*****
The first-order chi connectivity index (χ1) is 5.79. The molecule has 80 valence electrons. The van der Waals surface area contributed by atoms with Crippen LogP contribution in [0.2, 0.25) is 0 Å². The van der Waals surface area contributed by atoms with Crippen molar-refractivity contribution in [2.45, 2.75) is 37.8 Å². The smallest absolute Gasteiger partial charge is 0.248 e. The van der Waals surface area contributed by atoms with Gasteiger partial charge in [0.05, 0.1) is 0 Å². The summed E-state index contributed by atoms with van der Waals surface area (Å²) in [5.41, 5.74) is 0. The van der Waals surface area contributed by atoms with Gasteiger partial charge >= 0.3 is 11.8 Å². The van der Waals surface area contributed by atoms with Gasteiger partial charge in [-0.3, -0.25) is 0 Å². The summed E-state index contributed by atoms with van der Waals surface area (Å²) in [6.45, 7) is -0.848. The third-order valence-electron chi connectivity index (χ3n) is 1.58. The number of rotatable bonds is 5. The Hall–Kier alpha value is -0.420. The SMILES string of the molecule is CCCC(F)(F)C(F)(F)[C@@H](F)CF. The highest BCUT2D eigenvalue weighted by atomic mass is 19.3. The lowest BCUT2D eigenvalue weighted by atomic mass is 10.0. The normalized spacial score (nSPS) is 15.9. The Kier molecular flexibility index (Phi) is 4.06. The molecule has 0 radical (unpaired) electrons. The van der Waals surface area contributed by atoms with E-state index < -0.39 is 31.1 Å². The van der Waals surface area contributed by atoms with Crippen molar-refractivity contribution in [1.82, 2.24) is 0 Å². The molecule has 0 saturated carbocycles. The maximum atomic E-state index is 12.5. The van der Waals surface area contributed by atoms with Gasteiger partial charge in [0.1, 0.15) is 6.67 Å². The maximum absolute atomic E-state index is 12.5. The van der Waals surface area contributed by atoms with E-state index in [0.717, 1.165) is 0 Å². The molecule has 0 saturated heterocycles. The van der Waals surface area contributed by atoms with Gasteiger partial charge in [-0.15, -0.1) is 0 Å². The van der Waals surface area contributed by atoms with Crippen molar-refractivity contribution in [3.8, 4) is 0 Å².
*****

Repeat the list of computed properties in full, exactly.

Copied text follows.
The first-order chi connectivity index (χ1) is 5.79. The molecule has 80 valence electrons. The van der Waals surface area contributed by atoms with Crippen LogP contribution in [0.2, 0.25) is 0 Å². The van der Waals surface area contributed by atoms with Crippen molar-refractivity contribution in [2.45, 2.75) is 37.8 Å². The smallest absolute Gasteiger partial charge is 0.248 e. The van der Waals surface area contributed by atoms with Gasteiger partial charge in [0.05, 0.1) is 0 Å². The summed E-state index contributed by atoms with van der Waals surface area (Å²) in [5.41, 5.74) is 0. The van der Waals surface area contributed by atoms with Gasteiger partial charge >= 0.3 is 11.8 Å². The van der Waals surface area contributed by atoms with Gasteiger partial charge in [-0.3, -0.25) is 0 Å². The summed E-state index contributed by atoms with van der Waals surface area (Å²) in [6.45, 7) is -0.848. The third-order valence-electron chi connectivity index (χ3n) is 1.58. The number of rotatable bonds is 5. The Hall–Kier alpha value is -0.420. The SMILES string of the molecule is CCCC(F)(F)C(F)(F)[C@@H](F)CF. The highest BCUT2D eigenvalue weighted by atomic mass is 19.3. The lowest BCUT2D eigenvalue weighted by atomic mass is 10.0. The normalized spacial score (nSPS) is 15.9. The Kier molecular flexibility index (Phi) is 4.06. The molecule has 0 radical (unpaired) electrons. The van der Waals surface area contributed by atoms with E-state index < -0.39 is 31.1 Å². The van der Waals surface area contributed by atoms with Crippen molar-refractivity contribution in [1.82, 2.24) is 0 Å². The molecule has 0 saturated carbocycles. The maximum atomic E-state index is 12.5. The van der Waals surface area contributed by atoms with Gasteiger partial charge in [0.1, 0.15) is 6.67 Å². The maximum absolute atomic E-state index is 12.5. The van der Waals surface area contributed by atoms with E-state index in [0.717, 1.165) is 0 Å². The molecule has 0 saturated heterocycles. The van der Waals surface area contributed by atoms with Gasteiger partial charge in [-0.15, -0.1) is 0 Å². The van der Waals surface area contributed by atoms with Crippen molar-refractivity contribution in [3.8, 4) is 0 Å².